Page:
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A Section 508 Solicitation Assessment Success Story

Here is another post from GSA’s Buy Accessible team:

GSA’s Office of Governmentwide Policy, Information Resources Management Division, Section 508 Program Office assesses samples of Federal EIT solicitations to see if they contain the required Section 508 technical standards and sends feedback to the department/agency and the procurement officials. Here is an example of a solicitation that was revised based on the feedback an agency received from GSA’s assessment team.

We received a solicitation in November that had a tremendous amount Section 508 language in it. We were initially thrilled that someone had taken so much time to include all of this detailed info on exactly what Section 508 meant and why it was important. After searching this extensive amount of data it became apparent that a very critical aspect was missing. Nowhere in the document did it mention how Section 508 was applicable to the desired deliverable or better yet which standards and provisions were applicable.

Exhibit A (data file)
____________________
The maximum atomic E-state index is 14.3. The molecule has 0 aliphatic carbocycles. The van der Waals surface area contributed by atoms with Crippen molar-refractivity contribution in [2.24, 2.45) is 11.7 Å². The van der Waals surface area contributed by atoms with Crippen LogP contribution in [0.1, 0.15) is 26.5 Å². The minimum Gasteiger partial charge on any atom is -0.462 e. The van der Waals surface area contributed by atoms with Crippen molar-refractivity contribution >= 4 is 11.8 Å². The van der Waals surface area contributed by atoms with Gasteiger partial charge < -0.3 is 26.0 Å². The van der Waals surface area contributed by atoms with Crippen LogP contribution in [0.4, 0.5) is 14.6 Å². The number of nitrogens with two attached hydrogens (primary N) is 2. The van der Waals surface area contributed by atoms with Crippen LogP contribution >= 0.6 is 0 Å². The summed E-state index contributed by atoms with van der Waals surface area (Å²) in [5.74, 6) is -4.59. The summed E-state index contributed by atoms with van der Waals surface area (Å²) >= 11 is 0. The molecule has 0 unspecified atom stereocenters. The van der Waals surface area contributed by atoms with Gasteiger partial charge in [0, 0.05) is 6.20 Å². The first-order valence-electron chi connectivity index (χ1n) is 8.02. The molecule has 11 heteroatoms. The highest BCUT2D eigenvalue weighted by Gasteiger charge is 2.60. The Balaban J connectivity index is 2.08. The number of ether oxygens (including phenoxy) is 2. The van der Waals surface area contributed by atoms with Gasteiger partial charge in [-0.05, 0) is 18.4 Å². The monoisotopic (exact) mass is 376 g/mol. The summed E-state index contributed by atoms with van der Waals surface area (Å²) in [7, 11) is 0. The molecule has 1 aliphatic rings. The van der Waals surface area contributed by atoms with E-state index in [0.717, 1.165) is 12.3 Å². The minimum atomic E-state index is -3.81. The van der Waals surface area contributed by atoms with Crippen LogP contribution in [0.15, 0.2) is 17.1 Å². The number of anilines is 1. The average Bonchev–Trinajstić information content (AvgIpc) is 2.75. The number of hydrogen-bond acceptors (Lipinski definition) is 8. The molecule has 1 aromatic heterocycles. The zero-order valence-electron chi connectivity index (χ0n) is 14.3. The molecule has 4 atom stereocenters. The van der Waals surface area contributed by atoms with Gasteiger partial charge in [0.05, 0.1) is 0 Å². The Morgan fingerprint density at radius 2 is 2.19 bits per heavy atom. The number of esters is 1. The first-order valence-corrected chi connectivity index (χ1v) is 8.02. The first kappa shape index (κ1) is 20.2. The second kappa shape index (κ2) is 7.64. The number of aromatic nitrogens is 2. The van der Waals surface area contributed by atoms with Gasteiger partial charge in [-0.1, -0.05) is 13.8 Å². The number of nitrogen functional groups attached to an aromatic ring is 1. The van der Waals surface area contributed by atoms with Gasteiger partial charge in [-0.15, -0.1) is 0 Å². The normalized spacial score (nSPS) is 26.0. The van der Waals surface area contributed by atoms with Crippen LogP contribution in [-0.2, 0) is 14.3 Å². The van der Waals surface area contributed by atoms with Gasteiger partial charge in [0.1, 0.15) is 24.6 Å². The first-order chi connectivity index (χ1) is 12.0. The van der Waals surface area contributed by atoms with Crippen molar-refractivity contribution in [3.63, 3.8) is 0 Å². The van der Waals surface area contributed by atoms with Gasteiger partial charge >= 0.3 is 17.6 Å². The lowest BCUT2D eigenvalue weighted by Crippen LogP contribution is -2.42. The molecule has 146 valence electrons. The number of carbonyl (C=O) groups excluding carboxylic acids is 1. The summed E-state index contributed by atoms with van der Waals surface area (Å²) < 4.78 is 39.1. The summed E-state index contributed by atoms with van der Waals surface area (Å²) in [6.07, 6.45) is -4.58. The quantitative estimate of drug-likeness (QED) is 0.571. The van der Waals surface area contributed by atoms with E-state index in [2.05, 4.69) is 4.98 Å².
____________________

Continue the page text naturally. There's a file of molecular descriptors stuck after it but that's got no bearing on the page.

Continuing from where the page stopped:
When addressing potential vendors it is imperative that agencies are specific about their Section 508 requirements. It would be impossible for a vendor to properly address an agencies Section 508 requirements if they are not spelled out in the solicitation. Remember it is the agencies responsibility to determine which standards apply and convey that information to the vendor. The vendor would then be able to specify if their product or services can meet the applicable standards.

As a result this solicitation was graded as non-compliant and an assessment feedback letter was sent to the agency.

But there is a bright side to this story. In January the same solicitation was again selected in our random sampling. Based on our feedback, the agency had amended their solicitation to include a detailed list of the applicable technical Section 508 provisions for the vendor. This amendment along with the detailed explanation of Section 508 will be instrumental in acquiring the desired deliverable. In addition they also identified the accessibility factors that would be used in the evaluation of proposals and acceptance criteria for inspection/testing of the delivered product and to requested accessibility information from vendor.

This agency should be congratulated on a job well done, and yes they now were the recipients of a fully compliant feedback letter!

This has been a post from the Accessibility Forum 2.0 blog.

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